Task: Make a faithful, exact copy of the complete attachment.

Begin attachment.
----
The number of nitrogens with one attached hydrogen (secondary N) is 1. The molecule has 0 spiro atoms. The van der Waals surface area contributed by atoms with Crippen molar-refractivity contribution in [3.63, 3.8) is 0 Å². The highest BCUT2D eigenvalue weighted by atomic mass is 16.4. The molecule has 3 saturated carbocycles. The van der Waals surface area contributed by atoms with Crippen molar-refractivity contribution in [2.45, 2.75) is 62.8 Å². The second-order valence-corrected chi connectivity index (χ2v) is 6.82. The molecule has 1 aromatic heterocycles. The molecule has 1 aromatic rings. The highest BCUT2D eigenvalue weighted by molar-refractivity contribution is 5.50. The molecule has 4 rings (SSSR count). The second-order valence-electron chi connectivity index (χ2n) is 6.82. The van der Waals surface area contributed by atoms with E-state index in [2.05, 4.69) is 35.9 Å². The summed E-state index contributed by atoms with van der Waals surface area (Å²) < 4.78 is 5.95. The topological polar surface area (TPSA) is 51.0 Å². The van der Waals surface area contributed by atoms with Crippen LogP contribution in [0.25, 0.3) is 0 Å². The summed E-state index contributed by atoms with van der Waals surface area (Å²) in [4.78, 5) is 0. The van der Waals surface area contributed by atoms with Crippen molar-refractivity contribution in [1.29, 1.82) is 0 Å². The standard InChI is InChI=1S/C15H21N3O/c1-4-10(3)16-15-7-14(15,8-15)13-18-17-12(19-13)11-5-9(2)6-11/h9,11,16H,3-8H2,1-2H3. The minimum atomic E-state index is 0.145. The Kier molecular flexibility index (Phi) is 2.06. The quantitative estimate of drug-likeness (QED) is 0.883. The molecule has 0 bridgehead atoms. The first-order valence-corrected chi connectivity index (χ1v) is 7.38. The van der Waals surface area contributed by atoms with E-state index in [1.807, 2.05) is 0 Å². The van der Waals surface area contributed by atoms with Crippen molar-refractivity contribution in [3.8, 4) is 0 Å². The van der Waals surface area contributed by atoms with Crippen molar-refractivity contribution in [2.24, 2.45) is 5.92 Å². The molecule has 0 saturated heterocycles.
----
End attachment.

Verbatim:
The number of nitrogens with one attached hydrogen (secondary N) is 1. The molecule has 0 spiro atoms. The van der Waals surface area contributed by atoms with Crippen molar-refractivity contribution in [3.63, 3.8) is 0 Å². The highest BCUT2D eigenvalue weighted by atomic mass is 16.4. The molecule has 3 saturated carbocycles. The van der Waals surface area contributed by atoms with Crippen molar-refractivity contribution in [2.45, 2.75) is 62.8 Å². The second-order valence-corrected chi connectivity index (χ2v) is 6.82. The molecule has 1 aromatic heterocycles. The molecule has 1 aromatic rings. The highest BCUT2D eigenvalue weighted by molar-refractivity contribution is 5.50. The molecule has 4 rings (SSSR count). The second-order valence-electron chi connectivity index (χ2n) is 6.82. The van der Waals surface area contributed by atoms with E-state index in [2.05, 4.69) is 35.9 Å². The summed E-state index contributed by atoms with van der Waals surface area (Å²) < 4.78 is 5.95. The topological polar surface area (TPSA) is 51.0 Å². The van der Waals surface area contributed by atoms with Crippen LogP contribution in [0.25, 0.3) is 0 Å². The summed E-state index contributed by atoms with van der Waals surface area (Å²) in [4.78, 5) is 0. The van der Waals surface area contributed by atoms with Crippen molar-refractivity contribution in [1.29, 1.82) is 0 Å². The standard InChI is InChI=1S/C15H21N3O/c1-4-10(3)16-15-7-14(15,8-15)13-18-17-12(19-13)11-5-9(2)6-11/h9,11,16H,3-8H2,1-2H3. The minimum atomic E-state index is 0.145. The Kier molecular flexibility index (Phi) is 2.06. The quantitative estimate of drug-likeness (QED) is 0.883. The molecule has 0 bridgehead atoms. The first-order valence-corrected chi connectivity index (χ1v) is 7.38. The van der Waals surface area contributed by atoms with E-state index in [1.807, 2.05) is 0 Å². The van der Waals surface area contributed by atoms with Crippen molar-refractivity contribution in [3.8, 4) is 0 Å². The van der Waals surface area contributed by atoms with Crippen molar-refractivity contribution in [2.24, 2.45) is 5.92 Å². The molecule has 0 saturated heterocycles.